The CIVETS (Columbia, Indonesia, Vietnam, Egypt, Turkey and South Africa) are promising to be the fastest emerging markets over the next 10 years. Foreign investment in these nations is growing and – as most of their own production is in raw materials – there is a growing market for secondary goods. If the UK Government is to succeed in its plan for export-led recovery then the UK must focus on these markets.
Taking Columbia, the economy is on the up. As the oldest democracy in Latin America, Columbia has an established trading culture. Militant threats have in the past been a problem, and have prevented the country from reaching maximum potential until recently. Security has improved dramatically in the past decade or so, and the country has progressed rapidly as a result. GDP has increased from $89bn in 1999 to $288bn in 2010.
Government policy is very pro-business and focused on attracting foreign investment which has given a major boost to growth in recent years. There are also stringent measures in place to manage inflation; particularly important given the rapid acceleration of economic growth in Columbia thanks to a recent oil boom.
In simple terms this means that Columbian people will have more access to wealth and therefore be able to afford more expensive consumer goods and services.
Even though levels of personal wealth in Columbia are growing, the distribution of that wealth is still heavily weighted towards the super rich. According to the World Bank, the richest 20% of the population held 60% of the wealth in 2011. Meanwhile, the very poor remain so, often living on less than $2 per day.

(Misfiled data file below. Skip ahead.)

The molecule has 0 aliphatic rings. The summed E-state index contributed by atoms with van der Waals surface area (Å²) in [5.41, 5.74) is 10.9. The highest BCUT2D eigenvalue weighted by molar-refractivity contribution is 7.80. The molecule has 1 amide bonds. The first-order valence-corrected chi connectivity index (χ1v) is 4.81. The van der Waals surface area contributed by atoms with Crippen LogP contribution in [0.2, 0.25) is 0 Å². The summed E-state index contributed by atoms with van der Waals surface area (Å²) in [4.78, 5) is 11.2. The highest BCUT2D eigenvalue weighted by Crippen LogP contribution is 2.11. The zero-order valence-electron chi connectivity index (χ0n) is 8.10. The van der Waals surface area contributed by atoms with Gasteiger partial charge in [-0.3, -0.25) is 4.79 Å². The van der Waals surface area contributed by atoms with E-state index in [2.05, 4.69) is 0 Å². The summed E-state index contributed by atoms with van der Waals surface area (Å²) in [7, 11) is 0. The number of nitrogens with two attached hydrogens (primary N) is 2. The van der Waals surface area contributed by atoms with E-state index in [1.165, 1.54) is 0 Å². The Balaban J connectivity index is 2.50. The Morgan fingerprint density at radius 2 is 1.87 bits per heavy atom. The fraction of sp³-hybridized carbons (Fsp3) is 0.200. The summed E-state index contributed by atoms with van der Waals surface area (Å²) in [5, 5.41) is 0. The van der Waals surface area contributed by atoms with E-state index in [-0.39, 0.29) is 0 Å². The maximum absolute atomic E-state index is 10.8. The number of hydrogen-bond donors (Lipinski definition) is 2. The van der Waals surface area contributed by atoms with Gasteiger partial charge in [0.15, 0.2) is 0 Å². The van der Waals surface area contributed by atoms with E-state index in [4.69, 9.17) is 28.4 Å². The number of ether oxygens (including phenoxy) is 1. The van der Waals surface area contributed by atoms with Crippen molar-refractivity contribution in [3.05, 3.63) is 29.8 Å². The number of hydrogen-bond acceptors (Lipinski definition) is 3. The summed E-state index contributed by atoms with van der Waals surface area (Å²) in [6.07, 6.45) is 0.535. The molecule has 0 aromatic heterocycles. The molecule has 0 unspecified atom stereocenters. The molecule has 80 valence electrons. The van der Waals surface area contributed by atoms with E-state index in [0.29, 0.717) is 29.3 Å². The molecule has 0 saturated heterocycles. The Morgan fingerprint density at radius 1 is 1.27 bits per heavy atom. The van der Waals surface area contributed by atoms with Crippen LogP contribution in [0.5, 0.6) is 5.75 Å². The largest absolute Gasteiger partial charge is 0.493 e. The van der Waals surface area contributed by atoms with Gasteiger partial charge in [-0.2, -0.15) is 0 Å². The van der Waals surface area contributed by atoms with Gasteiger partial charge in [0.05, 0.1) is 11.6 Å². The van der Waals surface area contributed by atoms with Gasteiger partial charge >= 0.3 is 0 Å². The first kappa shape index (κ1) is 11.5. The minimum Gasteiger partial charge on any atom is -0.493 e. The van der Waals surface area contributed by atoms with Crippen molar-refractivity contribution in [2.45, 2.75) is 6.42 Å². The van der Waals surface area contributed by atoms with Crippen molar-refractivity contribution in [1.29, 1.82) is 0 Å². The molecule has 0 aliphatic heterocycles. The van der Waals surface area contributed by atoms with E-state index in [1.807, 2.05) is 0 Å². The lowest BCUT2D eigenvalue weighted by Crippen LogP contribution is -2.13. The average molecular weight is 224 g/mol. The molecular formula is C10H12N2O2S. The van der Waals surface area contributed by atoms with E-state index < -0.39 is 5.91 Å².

Nevertheless, as infrastructures improve and businesses expand – more and more jobs are becoming available. The unemployment rate has fallen steadily since 2002 (when it peaked as the country recovered from a recession). This is unquestionably giving more people more money to spend and will, inevitably, lead to higher demand for foreign consumer products.
Business opportunities in Columbia
Columbia is the ideal marketplace for British businesses to expand to. The population is not only growing in wealth, but their interest in western products is also increasing. Imports from the US to Columbia increased 87% between 2002 and 2006, to $6.7bn. These imports displayed a wide variety of goods including organic chemicals, corn, plastics and computer equipment. All of these are products that can be provided by British companies. The high growth level should be on the radar of all British exporters looking to expand their business.
Some of the fastest growing imports to Columbia from the US – scattered among a large proportion of military supplies – are wines/spirits, computers and materials for the consumer aviation industry. This would imply that the Columbian consumer is becoming more interested in the sorts of high-end goods that UK businesses can provide.
Obviously there is a strong affiliation between the USA and its South American neighbors. not to mention logistical benefits which have led the Columbian importer to deal predominantly with his bigger cousin. However, British business would do well to target the Columbian marketplace and steal some market share. British businesses cannot be left behind in this race and would be wise to investigate the Columbian marketplace soon.
Torrie Callander is a corporate dealer at independent foreign exchange provider, Global Reach Partners